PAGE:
Journal of the New Zealand Medical Association, 11-May-2012, Vol 125 No 1354
Are two internal thoracic artery grafts as safe as one?
In the current issue of the Journal, Baradi and colleagues report a retrospective study of short-term outcomes in two groups, each of 637 patients, undergoing either BITA or SITA CABG matched for age, gender, body surface area, diabetes and hypertension.1 They report no significant difference in the composite primary endpoint, nor of any of its individual components, between patients receiving BITA or SITA. They consequently imply that the use of BITA is as safe as SITA and recommend there should be increased utilisation of BITA in selected patients.
This issue is very important. Significant new evidence has emerged recently of the superiority of CABG over PCI for most patients with multi-vessel coronary artery disease.2,3 While the benefits of a SITA graft were firmly established over a quarter of a century ago, more than 10 years ago strong evidence emerged of the potential survival benefits of BITA grafts.4 The proven superiority of the long-term patency of BITA grafts in comparison to vein grafts when placed to the left sided coronary vessels is the likely explanation. Furthermore while the use of BITA grafts has additional survival benefit for younger patients it allows, with composite grafting techniques, the development of a truly off pump no touch aortic technique in those at higher risk of stroke.
Yet, in a survey of UK Cardiac Surgeons, although the majority believed that there were potential benefits for most CABG patients with two BITA grafts,5 in reality they were used in only a relatively small number of patients. A decade later currently fewer than 10% of patients in Europe and 5% in the USA receive BITA grafts.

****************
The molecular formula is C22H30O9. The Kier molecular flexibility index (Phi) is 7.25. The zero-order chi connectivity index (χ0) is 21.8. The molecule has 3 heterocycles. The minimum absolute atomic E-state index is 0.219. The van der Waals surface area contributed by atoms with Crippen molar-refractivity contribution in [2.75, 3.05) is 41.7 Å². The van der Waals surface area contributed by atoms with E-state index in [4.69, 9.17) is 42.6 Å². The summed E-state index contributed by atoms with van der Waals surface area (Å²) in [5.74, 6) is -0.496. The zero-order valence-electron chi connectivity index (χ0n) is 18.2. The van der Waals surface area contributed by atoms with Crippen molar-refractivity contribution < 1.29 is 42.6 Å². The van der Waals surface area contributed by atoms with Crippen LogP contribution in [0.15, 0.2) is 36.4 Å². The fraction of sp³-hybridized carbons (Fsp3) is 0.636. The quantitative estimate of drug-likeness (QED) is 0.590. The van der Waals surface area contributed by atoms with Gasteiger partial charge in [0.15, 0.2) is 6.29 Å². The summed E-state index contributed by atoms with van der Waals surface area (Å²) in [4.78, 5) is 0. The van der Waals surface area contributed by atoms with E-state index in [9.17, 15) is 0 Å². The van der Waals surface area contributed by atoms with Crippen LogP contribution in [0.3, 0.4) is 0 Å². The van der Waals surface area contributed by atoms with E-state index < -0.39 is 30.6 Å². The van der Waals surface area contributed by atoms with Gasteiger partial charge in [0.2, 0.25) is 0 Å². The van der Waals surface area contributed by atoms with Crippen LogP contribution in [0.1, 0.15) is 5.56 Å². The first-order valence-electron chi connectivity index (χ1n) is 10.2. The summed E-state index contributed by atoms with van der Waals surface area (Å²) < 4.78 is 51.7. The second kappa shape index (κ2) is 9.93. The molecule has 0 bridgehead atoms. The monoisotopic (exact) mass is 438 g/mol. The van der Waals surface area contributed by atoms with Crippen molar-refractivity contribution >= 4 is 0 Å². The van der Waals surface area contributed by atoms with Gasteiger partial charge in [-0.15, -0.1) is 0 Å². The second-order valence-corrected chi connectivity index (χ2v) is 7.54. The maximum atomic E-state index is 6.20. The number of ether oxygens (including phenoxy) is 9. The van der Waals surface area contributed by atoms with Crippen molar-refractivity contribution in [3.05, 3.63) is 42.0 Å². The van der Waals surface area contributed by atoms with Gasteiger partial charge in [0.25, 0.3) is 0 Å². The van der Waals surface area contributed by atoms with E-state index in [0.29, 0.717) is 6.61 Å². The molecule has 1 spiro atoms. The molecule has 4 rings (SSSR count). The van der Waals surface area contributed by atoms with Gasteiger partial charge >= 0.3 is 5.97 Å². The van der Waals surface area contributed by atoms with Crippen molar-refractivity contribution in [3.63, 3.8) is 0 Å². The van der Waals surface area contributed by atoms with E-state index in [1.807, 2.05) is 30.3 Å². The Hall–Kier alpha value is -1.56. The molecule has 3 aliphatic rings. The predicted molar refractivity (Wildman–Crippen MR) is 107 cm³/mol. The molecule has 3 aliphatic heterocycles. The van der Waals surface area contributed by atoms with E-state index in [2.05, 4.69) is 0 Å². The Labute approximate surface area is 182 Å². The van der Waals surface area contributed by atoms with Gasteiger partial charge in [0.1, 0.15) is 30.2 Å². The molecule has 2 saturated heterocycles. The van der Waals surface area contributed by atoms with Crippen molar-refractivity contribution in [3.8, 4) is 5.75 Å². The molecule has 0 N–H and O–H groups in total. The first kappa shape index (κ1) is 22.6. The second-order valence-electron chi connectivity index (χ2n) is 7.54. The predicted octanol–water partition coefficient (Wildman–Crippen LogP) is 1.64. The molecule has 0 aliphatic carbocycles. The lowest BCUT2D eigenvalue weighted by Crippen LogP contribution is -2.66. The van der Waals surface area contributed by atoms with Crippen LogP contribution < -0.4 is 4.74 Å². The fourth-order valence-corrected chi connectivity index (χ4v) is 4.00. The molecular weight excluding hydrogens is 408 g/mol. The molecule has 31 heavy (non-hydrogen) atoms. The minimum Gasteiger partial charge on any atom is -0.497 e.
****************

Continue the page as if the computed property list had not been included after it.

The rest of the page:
Consequently the ART Trial, a prospective randomised trial of 3100 patients operated on by 67 surgeons in 7 different countries, was established to determine if there are long term benefits of BITA grafts and, if so, in what patient groups.6 Crucially the one-year outcomes were published as “a safety endpoint” and showed that the use of BITA grafts did not increase the risk of death, myocardial infarction or stroke in comparison to a single ITA graft. From the surgical perspective harvesting a second ITA graft added 23 minutes to operation time and an extra hour and half of ventilation in patients who were ventilated for around 12 hours.
The one crucial difference was an increase in the risk of sternal wound reconstruction from 0.6% in the SITA group to 1.9% in the BITA group (translating in to a number needed to harm of around 78 patients with each BITA operation). Current analysis of the ART data will identify which patients were at most risk of sternal dehiscence and this is almost certainly likely to be in obese diabetic patients. However even this risk can be reduced with more selective use of BITA and a skeletonisation harvest technique.
Considering its proven angiographic superiority, the very low rates of BITA use is an indictment of the practice of contemporary CABG. For those who argue that there is no evidence from RCTs to support BITA use the same is true for the use of a SITA graft.
Use of BITA grafts should be in the routine surgical armamentarium of all cardiac surgeons.
Competing interests: None declared.
Author information: David Taggart, Professor of Cardiovascular Surgery, University of Oxford, Oxford, England
Correspondence: Ms Lisa Jones, PA to Professor David Taggart, John Radcliffe Hospital, Cardiothoracic Department, Level 1, Headley Way, Headington, Oxford OX3 9DU, England. Email: email@example.com
issue | Search journal |
Archived issues | Classifieds
| Hotline (free ads)
Subscribe | Contribute | Advertise | Contact Us | Copyright | Other Journals